Career, Financial, Personal

A Day In The Life of a Professional Proofreader

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A few years ago, I had one of my favorite jobs of all time. I was a proofreader at a publishing company, living the literary dream. I worked there three days a week in my mid-twenties, and it was an amazing learning experience. Plus, I was good at it.

It’s fun to get paid for doing something you’re good at.

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The company I worked for was unexpected. I always pictured a big, fancy, harried publishing house in a big, fancy, harried city. But you know how reality and expectations go. Instead, I worked for a mid-sized, business casual, chill publishing house in a mid-sized, business casual, chill city. They did not publish the great American novel, they published church bulletins. They were the largest distributor of Catholic church bulletins in the country, home to two full-sized printing presses, and one slightly smaller printing press (all of which I was wildly allergic to).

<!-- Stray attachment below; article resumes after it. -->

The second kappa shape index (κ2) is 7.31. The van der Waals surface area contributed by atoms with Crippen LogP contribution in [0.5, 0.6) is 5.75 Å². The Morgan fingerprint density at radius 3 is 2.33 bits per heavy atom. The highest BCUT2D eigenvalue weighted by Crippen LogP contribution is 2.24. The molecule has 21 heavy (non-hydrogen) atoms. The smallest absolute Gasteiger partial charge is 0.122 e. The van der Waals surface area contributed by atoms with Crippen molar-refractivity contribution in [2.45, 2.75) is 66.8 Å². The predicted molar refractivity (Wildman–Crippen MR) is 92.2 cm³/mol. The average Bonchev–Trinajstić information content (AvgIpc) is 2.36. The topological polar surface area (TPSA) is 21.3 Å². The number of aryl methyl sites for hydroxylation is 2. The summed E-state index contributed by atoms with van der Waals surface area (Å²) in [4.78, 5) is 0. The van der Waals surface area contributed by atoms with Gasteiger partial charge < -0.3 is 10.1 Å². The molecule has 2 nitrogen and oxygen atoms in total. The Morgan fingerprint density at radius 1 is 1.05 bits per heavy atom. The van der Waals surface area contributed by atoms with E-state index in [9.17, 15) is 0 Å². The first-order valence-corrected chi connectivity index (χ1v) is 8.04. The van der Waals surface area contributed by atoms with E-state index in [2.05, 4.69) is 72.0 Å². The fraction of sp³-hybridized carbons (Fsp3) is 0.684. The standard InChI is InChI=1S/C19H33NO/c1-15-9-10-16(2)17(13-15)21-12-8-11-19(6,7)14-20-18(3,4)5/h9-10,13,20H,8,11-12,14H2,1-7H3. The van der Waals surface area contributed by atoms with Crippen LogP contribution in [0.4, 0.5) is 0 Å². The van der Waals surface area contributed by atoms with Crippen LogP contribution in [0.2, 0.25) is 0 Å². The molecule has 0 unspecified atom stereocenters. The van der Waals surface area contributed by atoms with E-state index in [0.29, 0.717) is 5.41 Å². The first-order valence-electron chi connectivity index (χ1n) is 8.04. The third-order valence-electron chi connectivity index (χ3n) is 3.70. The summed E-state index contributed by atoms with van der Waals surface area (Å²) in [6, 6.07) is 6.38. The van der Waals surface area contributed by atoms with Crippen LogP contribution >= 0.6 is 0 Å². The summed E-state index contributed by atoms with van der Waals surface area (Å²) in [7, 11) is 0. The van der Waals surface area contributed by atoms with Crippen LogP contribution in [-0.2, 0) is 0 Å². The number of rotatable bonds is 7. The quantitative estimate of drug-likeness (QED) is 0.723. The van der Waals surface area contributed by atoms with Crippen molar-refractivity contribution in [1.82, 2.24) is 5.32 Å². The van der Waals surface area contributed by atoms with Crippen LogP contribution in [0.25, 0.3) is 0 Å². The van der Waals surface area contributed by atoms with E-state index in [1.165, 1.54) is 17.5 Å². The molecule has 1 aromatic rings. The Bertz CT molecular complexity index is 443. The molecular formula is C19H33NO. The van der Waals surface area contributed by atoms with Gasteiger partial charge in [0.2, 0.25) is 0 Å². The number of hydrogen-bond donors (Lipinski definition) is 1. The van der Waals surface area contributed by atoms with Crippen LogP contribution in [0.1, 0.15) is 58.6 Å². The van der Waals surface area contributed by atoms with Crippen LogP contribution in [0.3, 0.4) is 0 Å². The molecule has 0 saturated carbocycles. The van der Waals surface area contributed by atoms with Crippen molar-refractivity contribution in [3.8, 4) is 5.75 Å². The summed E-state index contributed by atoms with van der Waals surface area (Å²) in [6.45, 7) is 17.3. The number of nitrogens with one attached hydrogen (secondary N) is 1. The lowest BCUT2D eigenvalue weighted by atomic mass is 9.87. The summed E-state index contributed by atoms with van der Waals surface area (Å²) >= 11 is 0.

They usually only had one going at a time, but it was quite the noisy excitement when they were all on at once!

To this day, I have a soft spot for those bulletins and recognize them when I see them in the wild. It feels like spotting an old friend. I have since moved on to full-time work and different industries, but I will always look back fondly on that time.